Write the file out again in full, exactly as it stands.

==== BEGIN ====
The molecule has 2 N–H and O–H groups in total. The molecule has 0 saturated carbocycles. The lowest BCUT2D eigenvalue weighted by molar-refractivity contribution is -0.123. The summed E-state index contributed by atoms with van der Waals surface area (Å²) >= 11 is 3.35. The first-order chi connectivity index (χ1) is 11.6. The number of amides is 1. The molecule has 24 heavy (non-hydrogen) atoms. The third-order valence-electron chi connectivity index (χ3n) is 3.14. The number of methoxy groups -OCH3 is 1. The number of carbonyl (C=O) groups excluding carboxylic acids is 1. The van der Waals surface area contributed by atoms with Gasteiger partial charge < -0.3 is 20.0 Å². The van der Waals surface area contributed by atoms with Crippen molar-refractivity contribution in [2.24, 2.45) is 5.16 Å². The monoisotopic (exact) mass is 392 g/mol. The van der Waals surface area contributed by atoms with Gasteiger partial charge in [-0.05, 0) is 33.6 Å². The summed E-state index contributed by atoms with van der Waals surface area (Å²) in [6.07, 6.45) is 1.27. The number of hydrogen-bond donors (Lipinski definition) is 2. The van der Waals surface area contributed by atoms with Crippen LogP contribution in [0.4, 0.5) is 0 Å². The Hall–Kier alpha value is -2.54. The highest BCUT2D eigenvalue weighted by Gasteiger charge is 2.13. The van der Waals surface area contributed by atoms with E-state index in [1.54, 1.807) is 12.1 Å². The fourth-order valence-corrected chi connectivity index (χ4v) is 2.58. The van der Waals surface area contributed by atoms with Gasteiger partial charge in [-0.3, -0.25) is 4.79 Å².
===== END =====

The molecule has 2 N–H and O–H groups in total. The molecule has 0 saturated carbocycles. The lowest BCUT2D eigenvalue weighted by molar-refractivity contribution is -0.123. The summed E-state index contributed by atoms with van der Waals surface area (Å²) >= 11 is 3.35. The first-order chi connectivity index (χ1) is 11.6. The number of amides is 1. The molecule has 24 heavy (non-hydrogen) atoms. The third-order valence-electron chi connectivity index (χ3n) is 3.14. The number of methoxy groups -OCH3 is 1. The number of carbonyl (C=O) groups excluding carboxylic acids is 1. The van der Waals surface area contributed by atoms with Gasteiger partial charge < -0.3 is 20.0 Å². The van der Waals surface area contributed by atoms with Crippen molar-refractivity contribution in [2.24, 2.45) is 5.16 Å². The monoisotopic (exact) mass is 392 g/mol. The van der Waals surface area contributed by atoms with Gasteiger partial charge in [-0.05, 0) is 33.6 Å². The summed E-state index contributed by atoms with van der Waals surface area (Å²) in [6.07, 6.45) is 1.27. The number of hydrogen-bond donors (Lipinski definition) is 2. The van der Waals surface area contributed by atoms with Crippen LogP contribution in [0.4, 0.5) is 0 Å². The Hall–Kier alpha value is -2.54. The highest BCUT2D eigenvalue weighted by Gasteiger charge is 2.13. The van der Waals surface area contributed by atoms with E-state index in [1.54, 1.807) is 12.1 Å². The fourth-order valence-corrected chi connectivity index (χ4v) is 2.58. The van der Waals surface area contributed by atoms with Gasteiger partial charge in [-0.3, -0.25) is 4.79 Å².